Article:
56.0 – 33.9 Ma
Map of the Earth in the early Eocene (50 Ma)
Name formalityFormal
Usage information
Celestial bodyEarth
Regional usageGlobal (ICS)
Time scale(s) usedICS Time Scale
Chronological unitEpoch
Stratigraphic unitSeries
Time span formalityFormal
Lower boundary definitionStrong negative anomaly in δ13C values at the PETM
Lower boundary GSSPDababiya section, Luxor, Egypt
25°30′00″N 32°31′52″E / 25.5000°N 32.5311°E / 25.5000; 32.5311
Lower GSSP ratified2003
Upper boundary definitionLAD of Planktonic Foraminifers Hantkenina and Cribrohantkenina
Upper boundary GSSPMassignano quarry section, Massignano, Ancona, Italy
43°31′58″N 13°36′04″E / 43.5328°N 13.6011°E / 43.5328; 13.6011
Upper GSSP ratified1992

The Eocene (IPA: /ˈiːəsiːn, ˈiːoʊ-/ EE-ə-seen, EE-oh-) Epoch is a geological epoch that lasted from about 56 to 33.9 million years ago (Ma). It is the second epoch of the Paleogene Period in the modern Cenozoic Era. The name Eocene comes from the Ancient Greek ἠώς (ēṓs, "dawn") and καινός (kainós, "new") and refers to the "dawn" of modern ('new') fauna that appeared during the epoch.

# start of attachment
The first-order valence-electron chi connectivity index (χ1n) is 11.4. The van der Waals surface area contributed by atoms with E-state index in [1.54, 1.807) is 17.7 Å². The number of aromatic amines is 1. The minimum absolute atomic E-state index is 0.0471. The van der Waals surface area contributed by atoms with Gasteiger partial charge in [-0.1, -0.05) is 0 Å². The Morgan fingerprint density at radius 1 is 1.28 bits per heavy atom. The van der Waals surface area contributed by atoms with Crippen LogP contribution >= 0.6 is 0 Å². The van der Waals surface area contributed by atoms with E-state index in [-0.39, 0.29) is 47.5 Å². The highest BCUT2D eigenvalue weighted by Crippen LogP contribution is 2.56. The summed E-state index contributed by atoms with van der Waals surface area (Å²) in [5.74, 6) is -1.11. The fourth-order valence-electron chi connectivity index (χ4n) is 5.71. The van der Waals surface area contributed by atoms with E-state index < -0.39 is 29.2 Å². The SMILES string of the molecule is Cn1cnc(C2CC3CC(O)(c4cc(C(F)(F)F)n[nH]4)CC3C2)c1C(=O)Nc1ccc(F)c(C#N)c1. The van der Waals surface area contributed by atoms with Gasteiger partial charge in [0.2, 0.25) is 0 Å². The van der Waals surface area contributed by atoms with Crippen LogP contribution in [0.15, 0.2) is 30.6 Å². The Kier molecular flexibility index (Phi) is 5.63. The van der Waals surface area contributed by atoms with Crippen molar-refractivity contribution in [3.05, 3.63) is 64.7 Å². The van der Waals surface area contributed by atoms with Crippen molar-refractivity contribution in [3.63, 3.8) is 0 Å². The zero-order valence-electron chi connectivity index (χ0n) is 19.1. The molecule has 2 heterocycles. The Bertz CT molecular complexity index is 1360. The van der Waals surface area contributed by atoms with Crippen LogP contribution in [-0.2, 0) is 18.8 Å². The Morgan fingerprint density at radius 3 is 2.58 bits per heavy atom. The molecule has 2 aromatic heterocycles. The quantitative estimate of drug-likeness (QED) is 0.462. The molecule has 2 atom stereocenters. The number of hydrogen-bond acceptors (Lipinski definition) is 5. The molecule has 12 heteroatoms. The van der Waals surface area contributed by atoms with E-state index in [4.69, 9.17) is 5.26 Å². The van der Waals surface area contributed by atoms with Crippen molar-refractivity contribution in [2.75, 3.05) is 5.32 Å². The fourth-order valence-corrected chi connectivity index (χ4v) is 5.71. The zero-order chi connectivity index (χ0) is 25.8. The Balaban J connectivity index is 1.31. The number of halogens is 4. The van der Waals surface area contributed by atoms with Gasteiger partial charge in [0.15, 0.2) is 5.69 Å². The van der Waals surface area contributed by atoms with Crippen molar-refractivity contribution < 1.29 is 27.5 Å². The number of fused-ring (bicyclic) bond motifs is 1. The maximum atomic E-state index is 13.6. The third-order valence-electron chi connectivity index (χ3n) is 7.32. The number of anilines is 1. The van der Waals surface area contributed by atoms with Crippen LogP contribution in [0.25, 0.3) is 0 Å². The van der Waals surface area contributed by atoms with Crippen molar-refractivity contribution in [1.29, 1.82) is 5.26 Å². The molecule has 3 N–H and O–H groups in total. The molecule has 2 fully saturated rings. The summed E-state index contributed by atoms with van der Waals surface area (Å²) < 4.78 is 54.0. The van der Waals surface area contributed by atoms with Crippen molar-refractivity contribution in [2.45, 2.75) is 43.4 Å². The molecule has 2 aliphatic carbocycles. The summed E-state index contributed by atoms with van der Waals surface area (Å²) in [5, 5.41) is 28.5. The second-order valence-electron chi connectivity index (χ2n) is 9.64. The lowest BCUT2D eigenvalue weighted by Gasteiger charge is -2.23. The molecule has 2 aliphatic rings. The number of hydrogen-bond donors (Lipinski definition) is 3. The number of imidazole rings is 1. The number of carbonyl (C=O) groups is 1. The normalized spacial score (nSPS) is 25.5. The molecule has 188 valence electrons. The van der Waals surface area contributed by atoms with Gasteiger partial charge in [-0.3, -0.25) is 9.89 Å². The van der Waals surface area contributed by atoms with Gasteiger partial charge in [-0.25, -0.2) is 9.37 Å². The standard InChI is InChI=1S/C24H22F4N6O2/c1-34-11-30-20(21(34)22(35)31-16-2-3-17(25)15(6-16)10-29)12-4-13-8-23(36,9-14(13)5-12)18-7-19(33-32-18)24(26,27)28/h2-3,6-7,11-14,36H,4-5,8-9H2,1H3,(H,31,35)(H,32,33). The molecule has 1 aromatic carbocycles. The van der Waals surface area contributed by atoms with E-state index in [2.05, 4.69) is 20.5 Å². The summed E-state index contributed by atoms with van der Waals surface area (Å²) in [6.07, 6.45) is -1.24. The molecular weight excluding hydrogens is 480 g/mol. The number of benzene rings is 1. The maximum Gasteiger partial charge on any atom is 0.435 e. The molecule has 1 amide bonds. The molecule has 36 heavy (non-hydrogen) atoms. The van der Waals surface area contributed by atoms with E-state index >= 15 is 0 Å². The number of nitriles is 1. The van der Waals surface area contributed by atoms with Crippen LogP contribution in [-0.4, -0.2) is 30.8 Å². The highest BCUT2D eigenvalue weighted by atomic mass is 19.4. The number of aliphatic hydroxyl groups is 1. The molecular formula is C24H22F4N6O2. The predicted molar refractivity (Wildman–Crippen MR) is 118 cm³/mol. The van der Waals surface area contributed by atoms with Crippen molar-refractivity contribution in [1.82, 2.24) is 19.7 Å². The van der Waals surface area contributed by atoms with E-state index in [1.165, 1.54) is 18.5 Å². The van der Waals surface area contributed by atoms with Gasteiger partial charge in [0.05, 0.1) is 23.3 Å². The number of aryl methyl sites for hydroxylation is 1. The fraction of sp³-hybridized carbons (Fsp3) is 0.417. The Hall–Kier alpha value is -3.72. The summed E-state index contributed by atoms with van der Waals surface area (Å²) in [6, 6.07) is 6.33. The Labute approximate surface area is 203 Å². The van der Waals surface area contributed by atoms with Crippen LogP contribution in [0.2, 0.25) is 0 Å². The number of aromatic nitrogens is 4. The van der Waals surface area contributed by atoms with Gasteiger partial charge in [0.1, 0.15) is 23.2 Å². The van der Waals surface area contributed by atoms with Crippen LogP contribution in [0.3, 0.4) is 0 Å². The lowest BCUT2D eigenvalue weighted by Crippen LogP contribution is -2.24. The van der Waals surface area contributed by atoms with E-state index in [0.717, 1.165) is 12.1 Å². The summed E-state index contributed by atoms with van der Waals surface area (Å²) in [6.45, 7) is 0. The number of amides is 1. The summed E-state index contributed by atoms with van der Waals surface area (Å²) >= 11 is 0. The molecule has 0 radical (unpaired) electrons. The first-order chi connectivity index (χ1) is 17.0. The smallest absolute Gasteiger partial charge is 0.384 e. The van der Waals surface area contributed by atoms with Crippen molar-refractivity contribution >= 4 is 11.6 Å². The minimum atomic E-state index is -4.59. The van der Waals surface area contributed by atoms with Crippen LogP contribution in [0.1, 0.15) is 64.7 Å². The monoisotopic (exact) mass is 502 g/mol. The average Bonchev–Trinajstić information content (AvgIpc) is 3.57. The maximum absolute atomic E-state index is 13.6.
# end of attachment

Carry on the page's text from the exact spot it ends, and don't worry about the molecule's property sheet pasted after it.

The Eocene spans the time from the end of the Paleocene Epoch to the beginning of the Oligocene Epoch. The start of the Eocene is marked by a brief period in which the concentration of the carbon isotope 13C in the atmosphere was exceptionally low in comparison with the more common isotope 12C. The end is set at a major extinction event called the Grande Coupure (the "Great Break" in continuity) or the Eocene–Oligocene extinction event, which may be related to the impact of one or more large bolides in Siberia and in what is now Chesapeake Bay. As with other geologic periods, the strata that define the start and end of the epoch are well identified, though their exact dates are slightly uncertain.


The term "Eocene" is derived from Ancient Greek ἠώς eos meaning "dawn", and καινός kainos meaning "new" or "recent", as the epoch saw the dawn of recent, or modern, life.